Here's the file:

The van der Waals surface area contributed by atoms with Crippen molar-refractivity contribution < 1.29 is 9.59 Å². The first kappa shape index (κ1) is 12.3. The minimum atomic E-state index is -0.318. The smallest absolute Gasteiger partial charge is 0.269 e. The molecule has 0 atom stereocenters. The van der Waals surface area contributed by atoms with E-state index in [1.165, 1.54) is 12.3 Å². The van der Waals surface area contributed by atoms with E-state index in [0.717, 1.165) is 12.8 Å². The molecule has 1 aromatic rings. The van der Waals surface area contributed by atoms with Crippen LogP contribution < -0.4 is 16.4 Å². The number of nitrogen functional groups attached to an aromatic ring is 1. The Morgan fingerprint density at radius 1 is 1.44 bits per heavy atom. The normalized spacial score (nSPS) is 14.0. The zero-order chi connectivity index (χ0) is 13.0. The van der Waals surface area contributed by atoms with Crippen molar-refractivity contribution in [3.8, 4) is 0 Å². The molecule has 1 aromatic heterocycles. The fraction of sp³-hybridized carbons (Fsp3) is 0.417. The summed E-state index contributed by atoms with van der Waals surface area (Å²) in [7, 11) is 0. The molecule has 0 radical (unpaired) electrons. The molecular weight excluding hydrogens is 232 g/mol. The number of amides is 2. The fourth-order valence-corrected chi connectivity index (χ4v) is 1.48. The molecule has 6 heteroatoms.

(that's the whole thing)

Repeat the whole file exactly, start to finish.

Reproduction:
The van der Waals surface area contributed by atoms with Crippen molar-refractivity contribution < 1.29 is 9.59 Å². The first kappa shape index (κ1) is 12.3. The minimum atomic E-state index is -0.318. The smallest absolute Gasteiger partial charge is 0.269 e. The molecule has 0 atom stereocenters. The van der Waals surface area contributed by atoms with E-state index in [1.165, 1.54) is 12.3 Å². The van der Waals surface area contributed by atoms with E-state index in [0.717, 1.165) is 12.8 Å². The molecule has 1 aromatic rings. The van der Waals surface area contributed by atoms with Crippen LogP contribution < -0.4 is 16.4 Å². The number of nitrogen functional groups attached to an aromatic ring is 1. The Morgan fingerprint density at radius 1 is 1.44 bits per heavy atom. The normalized spacial score (nSPS) is 14.0. The zero-order chi connectivity index (χ0) is 13.0. The van der Waals surface area contributed by atoms with Crippen molar-refractivity contribution in [3.8, 4) is 0 Å². The molecule has 1 aromatic heterocycles. The fraction of sp³-hybridized carbons (Fsp3) is 0.417. The summed E-state index contributed by atoms with van der Waals surface area (Å²) in [7, 11) is 0. The molecule has 0 radical (unpaired) electrons. The molecular weight excluding hydrogens is 232 g/mol. The number of amides is 2. The fourth-order valence-corrected chi connectivity index (χ4v) is 1.48. The molecule has 6 heteroatoms.